HBCU Deans of Education Rethinking How to Make Teaching a Major Attraction

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by Lydia Lum

 

Lillian Poats

Dr. Lillian Poats of Texas Southern University says students “perceive other majors, like business, will be more prestigious.”

SAN FRANCISCO — One of Dr. Lillian Poats’ pet initiatives as dean of Texas Southern University’s College of Education is a book club in which students, faculty and staff read an agreed-upon book about urban education or minority school children and informally meet to discuss it.

“What’s great is that the book club has gotten us talking to each other instead of each of us going into our offices and closing our doors,” Poats said. “This has started a dialogue around our students and helps them better understand what it means to become a teacher working with minorities.”

Another successful TSU strategy in recent years, Poats said, has been group training in mobile technology for faculty who were not yet using smartphones and tablet computers. “Some faculty have grandchildren who could work phones and iPads, so we needed to get the faculty up to speed,” she said.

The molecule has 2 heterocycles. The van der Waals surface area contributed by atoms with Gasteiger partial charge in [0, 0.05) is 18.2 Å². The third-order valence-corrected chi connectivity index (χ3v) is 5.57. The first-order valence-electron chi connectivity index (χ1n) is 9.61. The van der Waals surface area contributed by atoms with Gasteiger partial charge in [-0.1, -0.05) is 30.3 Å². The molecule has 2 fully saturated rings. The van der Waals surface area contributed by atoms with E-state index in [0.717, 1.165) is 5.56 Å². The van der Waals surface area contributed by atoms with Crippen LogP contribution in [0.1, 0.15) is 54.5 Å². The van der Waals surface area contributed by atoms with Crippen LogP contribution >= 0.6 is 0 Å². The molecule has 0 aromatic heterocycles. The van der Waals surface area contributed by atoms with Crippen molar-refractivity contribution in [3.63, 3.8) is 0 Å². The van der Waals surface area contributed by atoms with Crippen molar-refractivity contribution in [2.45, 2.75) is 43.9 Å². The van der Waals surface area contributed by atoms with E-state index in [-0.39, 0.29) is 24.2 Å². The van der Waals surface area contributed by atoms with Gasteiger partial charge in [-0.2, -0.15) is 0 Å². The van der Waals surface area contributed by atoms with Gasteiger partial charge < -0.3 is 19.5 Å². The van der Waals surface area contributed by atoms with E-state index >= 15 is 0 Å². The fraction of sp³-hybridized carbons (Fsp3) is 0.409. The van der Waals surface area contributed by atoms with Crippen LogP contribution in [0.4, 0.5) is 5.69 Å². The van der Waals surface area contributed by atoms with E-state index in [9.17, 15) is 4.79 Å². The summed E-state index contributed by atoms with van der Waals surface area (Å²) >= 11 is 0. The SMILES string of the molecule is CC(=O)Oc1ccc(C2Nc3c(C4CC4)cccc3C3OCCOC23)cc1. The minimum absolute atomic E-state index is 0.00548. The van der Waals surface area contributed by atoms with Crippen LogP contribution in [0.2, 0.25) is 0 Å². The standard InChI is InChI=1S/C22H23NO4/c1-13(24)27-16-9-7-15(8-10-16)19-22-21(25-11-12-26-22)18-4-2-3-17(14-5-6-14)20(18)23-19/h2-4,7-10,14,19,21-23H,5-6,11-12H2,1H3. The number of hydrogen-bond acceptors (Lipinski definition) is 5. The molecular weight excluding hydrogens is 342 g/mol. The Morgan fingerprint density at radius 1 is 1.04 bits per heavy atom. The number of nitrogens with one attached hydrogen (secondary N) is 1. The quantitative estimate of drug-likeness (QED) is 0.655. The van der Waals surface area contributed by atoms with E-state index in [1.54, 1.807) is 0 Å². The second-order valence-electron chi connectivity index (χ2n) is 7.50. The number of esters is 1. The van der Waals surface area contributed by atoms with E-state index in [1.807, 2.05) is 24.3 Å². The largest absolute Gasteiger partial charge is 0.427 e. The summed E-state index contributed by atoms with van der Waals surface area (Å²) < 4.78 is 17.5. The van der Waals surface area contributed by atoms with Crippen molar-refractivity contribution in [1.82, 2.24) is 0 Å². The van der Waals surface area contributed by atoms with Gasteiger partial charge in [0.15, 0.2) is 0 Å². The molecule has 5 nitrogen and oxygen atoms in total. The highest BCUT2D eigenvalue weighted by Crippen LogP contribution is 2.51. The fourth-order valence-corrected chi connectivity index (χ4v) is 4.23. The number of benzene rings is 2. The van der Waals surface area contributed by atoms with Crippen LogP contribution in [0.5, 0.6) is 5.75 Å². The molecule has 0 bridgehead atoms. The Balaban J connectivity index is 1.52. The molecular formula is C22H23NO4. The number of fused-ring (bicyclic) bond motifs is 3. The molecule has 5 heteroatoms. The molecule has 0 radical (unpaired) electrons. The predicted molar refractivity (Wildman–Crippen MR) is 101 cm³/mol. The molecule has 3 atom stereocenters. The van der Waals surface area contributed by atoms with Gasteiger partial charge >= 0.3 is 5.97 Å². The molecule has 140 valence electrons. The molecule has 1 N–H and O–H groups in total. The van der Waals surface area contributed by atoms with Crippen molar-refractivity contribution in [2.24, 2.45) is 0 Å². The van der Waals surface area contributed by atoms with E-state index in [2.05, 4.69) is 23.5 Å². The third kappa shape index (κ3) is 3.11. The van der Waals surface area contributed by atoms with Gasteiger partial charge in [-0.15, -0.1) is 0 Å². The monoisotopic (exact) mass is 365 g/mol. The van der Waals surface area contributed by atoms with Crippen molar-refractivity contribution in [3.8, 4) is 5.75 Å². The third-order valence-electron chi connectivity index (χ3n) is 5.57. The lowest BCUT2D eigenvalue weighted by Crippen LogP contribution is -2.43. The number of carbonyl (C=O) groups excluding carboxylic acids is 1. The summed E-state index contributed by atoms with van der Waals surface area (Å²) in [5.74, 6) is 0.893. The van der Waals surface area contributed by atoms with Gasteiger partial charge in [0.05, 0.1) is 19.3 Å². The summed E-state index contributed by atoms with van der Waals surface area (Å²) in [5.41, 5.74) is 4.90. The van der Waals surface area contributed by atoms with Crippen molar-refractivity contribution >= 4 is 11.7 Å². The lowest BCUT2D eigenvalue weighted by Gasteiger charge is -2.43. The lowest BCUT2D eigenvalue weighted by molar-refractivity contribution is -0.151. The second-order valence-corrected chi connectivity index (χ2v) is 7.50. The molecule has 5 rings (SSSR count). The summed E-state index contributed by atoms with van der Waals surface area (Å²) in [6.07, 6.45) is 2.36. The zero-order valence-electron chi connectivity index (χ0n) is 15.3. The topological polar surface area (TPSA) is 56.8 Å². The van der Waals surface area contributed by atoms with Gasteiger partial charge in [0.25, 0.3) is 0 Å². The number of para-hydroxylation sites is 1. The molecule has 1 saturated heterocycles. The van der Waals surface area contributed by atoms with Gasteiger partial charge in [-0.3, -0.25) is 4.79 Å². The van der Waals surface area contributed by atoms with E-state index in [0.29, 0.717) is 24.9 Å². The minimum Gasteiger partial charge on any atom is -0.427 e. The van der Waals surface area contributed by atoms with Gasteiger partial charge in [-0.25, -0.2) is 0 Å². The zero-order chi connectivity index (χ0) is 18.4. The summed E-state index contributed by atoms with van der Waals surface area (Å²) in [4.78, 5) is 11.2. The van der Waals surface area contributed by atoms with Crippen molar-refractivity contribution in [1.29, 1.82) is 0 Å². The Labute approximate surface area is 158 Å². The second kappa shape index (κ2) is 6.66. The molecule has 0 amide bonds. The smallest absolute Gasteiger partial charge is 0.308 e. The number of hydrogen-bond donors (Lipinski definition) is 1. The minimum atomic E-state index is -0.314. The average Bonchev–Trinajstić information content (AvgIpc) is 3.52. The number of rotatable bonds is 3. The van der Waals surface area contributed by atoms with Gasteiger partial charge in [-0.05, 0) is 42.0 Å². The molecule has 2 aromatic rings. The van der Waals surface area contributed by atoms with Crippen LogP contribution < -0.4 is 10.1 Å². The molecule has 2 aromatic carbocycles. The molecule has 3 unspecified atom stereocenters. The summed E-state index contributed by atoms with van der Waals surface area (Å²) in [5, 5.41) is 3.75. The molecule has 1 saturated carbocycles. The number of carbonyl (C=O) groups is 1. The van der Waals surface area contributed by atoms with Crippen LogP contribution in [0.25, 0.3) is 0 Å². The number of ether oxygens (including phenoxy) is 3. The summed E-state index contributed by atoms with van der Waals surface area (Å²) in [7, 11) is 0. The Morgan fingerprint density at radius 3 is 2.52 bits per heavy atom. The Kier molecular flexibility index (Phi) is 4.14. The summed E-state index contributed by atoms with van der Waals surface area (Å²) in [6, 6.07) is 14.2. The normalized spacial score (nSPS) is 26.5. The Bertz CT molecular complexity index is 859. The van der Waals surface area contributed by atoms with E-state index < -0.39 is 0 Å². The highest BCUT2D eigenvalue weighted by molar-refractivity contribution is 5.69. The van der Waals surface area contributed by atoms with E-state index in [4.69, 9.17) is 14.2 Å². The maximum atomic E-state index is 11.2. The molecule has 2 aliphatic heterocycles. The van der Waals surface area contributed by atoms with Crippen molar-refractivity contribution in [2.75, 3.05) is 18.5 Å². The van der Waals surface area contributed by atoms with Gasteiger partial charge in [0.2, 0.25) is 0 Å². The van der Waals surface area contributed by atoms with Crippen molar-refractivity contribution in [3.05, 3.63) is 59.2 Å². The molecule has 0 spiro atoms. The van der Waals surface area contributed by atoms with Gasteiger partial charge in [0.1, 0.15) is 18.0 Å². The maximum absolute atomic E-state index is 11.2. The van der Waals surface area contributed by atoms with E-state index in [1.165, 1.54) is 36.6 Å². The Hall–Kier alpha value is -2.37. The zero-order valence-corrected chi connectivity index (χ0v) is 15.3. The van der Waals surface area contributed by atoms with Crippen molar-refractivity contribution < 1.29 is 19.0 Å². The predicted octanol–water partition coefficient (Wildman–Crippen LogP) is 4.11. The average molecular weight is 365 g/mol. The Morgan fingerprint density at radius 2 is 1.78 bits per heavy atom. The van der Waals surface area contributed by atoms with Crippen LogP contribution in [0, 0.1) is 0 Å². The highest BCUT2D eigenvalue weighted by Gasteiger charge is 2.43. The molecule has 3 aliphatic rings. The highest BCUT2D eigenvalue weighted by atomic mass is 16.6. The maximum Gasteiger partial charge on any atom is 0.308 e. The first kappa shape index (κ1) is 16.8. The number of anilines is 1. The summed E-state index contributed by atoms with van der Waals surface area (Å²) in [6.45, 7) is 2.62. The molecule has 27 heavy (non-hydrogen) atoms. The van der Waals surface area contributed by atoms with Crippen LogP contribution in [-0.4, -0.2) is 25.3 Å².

Poats’ remarks came during a workshop at the annual American Educational Research Association conference. The TSU dean spoke at a workshop titled, “A Dialogue with Deans of Education at HBCUs.” During that session, she and Dr. Marshá Horton, education dean at Virginia Union University, shared some of their best practices.

Horton said she frequently steers students to the university’s career services office to apply for one of the myriad internships ranging from McDonald’s to the White House. Because college students in her state cannot major in education, they instead major in interdisciplinary studies and focus on a specific content area.

As education dean for only a year, Horton adopted this motto: “It’s All About SWAG.” The acronym stands for “Students With Academic Greatness” and incentivizes young people to strive for good grades by rewarding them with signed certificates from Horton if they earn a 3.2 grade point average. So far, at least 10 percent of her students have qualified, she said.